My buddy’s wedding is coming up. As his best man, it is my duty to plan his bachelor party.
I had to go through this process last summer when I was my other friend’s best man where we went on A Booze Cruise in Magaluf, so I know the drill. I had so many ideas up my sleeve of alternative ideas that are exciting and different such as a guys’ trip to Krakow with stagmadness but I could save that for the next party I’m asked to plan! I had a few Philly bars in mind, so I found their websites and sent out a few e-mails.
All of them replied with standard questions. They asked what dates I had in mind, how big my group was, and how much I was looking to spend in terms of food/drinks — standard questions from professional event planners.
And then there was Jenn.
This was Jenn’s first response to me, which seemed normal enough:
Michael, Thank you for your inquiry. I am however going to need some further information from you. What did you have in mind for the party? Is your group going to be comprised exclusively of men or will there also be women attending? Looking forward to hearing from you, Jenn
Despite her lack of commas surrounding the word “however,” this was a fairly standard e-mail. Somewhat weird that she was asking if there would be any women attending, but whatever. Maybe that was her way of subtly asking if we were bringing a stripper along*.
*A stripper will definitely not be coming along.
Jenn, As I mentioned in the e-mail, there will be 10-20 of us (all men), and I was hoping to have a private section for us. I am willing to pay extra for our own server. Anywhere in the club would most likely be fine, but we will probably be coming and going to the dance floor, etc. I’d be happy to come in to discuss menus/prices. Thanks, Michael
Later that day, I got this greeting-less e-mail from Jenn:
Thoughts on how to tackle this one?! Got a response back all 20 people are dudes?!
Two minutes later, I received another e-mail from Jenn:
Micheal, I apologize, I meant to sent that email to my manager. Typically we don't do groups of 20 guys. Did you plan on doing bottle service? You never responded about what you had in mind for the party. Thanks, Jenn
I was flabbergasted. I was under the impression that I was the target demographic for a bar/club like this. A best man with a group of twenty young men who are ready to spend money on food and booze seems like it would be a jackpot for them. It’s not like I was asking an all-you-can-eat buffet if I could bring in 20 homeless dudes to spend the day.
Her surprise at our bachelor party’s staggering male-to-female ratio confused me a bit. And made me mad.
So I typed up a response:
Jenn, Sorry. In hindsight, I suppose that it is a fairly odd request, having all of the guests of a bachelor party being men. I should have been more forthcoming. Please accept my withdrawal from using your bar as a potential place for twenty "dudes" to dump a large quantity of money in a night of drunken celebration of our friend as he becomes betrothed to a member of the fairer sex, of which our party is regrettably void. Please also accept my sincerest apologies for putting you in such a tough situation. If I were in your shoes, I imagine that I, too, would be at a loss as how to tackle such a situation and would undoubtedly seek the expertise of my manager. Although, I most likely would have sent it to the correct person. Additionally, I would have proofread my explanatory/apology e-mail to the customer, ensuring that I spelled his name (which happens to be the most common male name in America) correctly. Again, I'm sorry for everything. Sincerely, Mike (For your benefit, I used this shorter and easier-to-spell nickname) P.S. If you could be so kind as to accidentally send me the message that you will undoubtedly send to your manager as a result of this e-mail, I would greatly appreciate it.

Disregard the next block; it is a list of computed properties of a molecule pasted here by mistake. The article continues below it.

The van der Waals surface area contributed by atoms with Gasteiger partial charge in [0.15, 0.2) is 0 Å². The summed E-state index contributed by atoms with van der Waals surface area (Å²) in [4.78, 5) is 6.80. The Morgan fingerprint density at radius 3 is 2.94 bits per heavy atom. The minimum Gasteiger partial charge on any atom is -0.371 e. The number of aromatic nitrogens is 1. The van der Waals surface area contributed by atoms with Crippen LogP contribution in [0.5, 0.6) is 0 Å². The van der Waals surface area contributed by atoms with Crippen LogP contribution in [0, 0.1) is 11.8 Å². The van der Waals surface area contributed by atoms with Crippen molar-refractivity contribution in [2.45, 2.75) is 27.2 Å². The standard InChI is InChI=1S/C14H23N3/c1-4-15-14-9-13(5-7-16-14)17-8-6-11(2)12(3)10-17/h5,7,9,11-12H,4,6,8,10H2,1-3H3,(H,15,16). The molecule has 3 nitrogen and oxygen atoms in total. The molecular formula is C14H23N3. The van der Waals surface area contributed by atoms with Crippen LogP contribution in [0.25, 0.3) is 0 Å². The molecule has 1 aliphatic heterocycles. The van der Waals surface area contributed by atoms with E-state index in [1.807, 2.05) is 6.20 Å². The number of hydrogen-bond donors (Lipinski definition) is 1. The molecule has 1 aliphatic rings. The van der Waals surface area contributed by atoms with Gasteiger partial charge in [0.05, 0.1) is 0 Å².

It felt good to write it.
But then I read it again and decided it was too mean, despite the fact that it was well-deserved. So I never sent it.
I suppose it could be considered even crueler to publish it on my blog, but whatever. I didn’t give you the name of the bar.
Plus, I think it is important to speak up.
Men need to develop the courage to write about the prejudice that we have to endure every day. I mean, the discrimination that we have to tolerate anytime a group of us goes anywhere is a giant weight that sometimes feels too much to bear. Historically, men (especially white men) have had it rough. It has gotten better over the years, but the mistaken e-mail I received from Jenn reveals the pure hatred of men that I still encounter every day from misandrists like her.
I am tired of all of the dirty looks I get when a group of my male friends and I walk into a bar or sporting event together.
I am tired of having to invite girls to go out with me and my friends, just to even out the numbers.
But most of all, I am tired of being verbally abused with the name-calling and derogatory words when people call us a bunch of “dudes,” sometimes right to our faces.
So please, let’s all rise together and squash this intolerance once and for all.
The next time you see a group of “dudes,” just relax and remember that we are people too. Our country has come a long way, and we have the right to drink and hang out at the bar, even without the accompaniment of women. There is no need to panic and contact the police or your manager.
But if you do, make sure to use the right e-mail address.